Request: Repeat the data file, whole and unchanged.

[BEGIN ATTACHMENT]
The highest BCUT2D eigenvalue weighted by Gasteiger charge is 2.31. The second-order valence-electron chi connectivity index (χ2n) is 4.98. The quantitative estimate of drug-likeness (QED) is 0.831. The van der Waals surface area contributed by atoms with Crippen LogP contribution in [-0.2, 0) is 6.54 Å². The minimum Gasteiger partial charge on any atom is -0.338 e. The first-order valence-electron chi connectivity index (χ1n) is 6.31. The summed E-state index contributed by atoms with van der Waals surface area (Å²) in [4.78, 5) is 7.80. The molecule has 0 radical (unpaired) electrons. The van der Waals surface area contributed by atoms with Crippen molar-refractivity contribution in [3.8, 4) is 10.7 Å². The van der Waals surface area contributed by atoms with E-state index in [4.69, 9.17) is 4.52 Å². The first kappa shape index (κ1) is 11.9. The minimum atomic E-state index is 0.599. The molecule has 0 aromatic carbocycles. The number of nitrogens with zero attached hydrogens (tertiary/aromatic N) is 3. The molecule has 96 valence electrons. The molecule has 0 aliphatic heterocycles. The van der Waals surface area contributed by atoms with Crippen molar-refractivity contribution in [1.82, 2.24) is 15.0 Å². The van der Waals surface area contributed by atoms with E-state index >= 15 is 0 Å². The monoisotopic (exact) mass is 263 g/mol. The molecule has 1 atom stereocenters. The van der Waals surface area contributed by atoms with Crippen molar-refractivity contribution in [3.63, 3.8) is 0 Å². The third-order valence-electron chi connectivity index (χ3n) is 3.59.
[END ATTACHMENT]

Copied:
The highest BCUT2D eigenvalue weighted by Gasteiger charge is 2.31. The second-order valence-electron chi connectivity index (χ2n) is 4.98. The quantitative estimate of drug-likeness (QED) is 0.831. The van der Waals surface area contributed by atoms with Crippen LogP contribution in [-0.2, 0) is 6.54 Å². The minimum Gasteiger partial charge on any atom is -0.338 e. The first-order valence-electron chi connectivity index (χ1n) is 6.31. The summed E-state index contributed by atoms with van der Waals surface area (Å²) in [4.78, 5) is 7.80. The molecule has 0 radical (unpaired) electrons. The van der Waals surface area contributed by atoms with Crippen molar-refractivity contribution in [3.8, 4) is 10.7 Å². The van der Waals surface area contributed by atoms with E-state index in [4.69, 9.17) is 4.52 Å². The first kappa shape index (κ1) is 11.9. The minimum atomic E-state index is 0.599. The molecule has 0 aromatic carbocycles. The number of nitrogens with zero attached hydrogens (tertiary/aromatic N) is 3. The molecule has 96 valence electrons. The molecule has 0 aliphatic heterocycles. The van der Waals surface area contributed by atoms with Crippen molar-refractivity contribution in [1.82, 2.24) is 15.0 Å². The van der Waals surface area contributed by atoms with E-state index >= 15 is 0 Å². The monoisotopic (exact) mass is 263 g/mol. The molecule has 1 atom stereocenters. The van der Waals surface area contributed by atoms with Crippen molar-refractivity contribution in [3.63, 3.8) is 0 Å². The third-order valence-electron chi connectivity index (χ3n) is 3.59.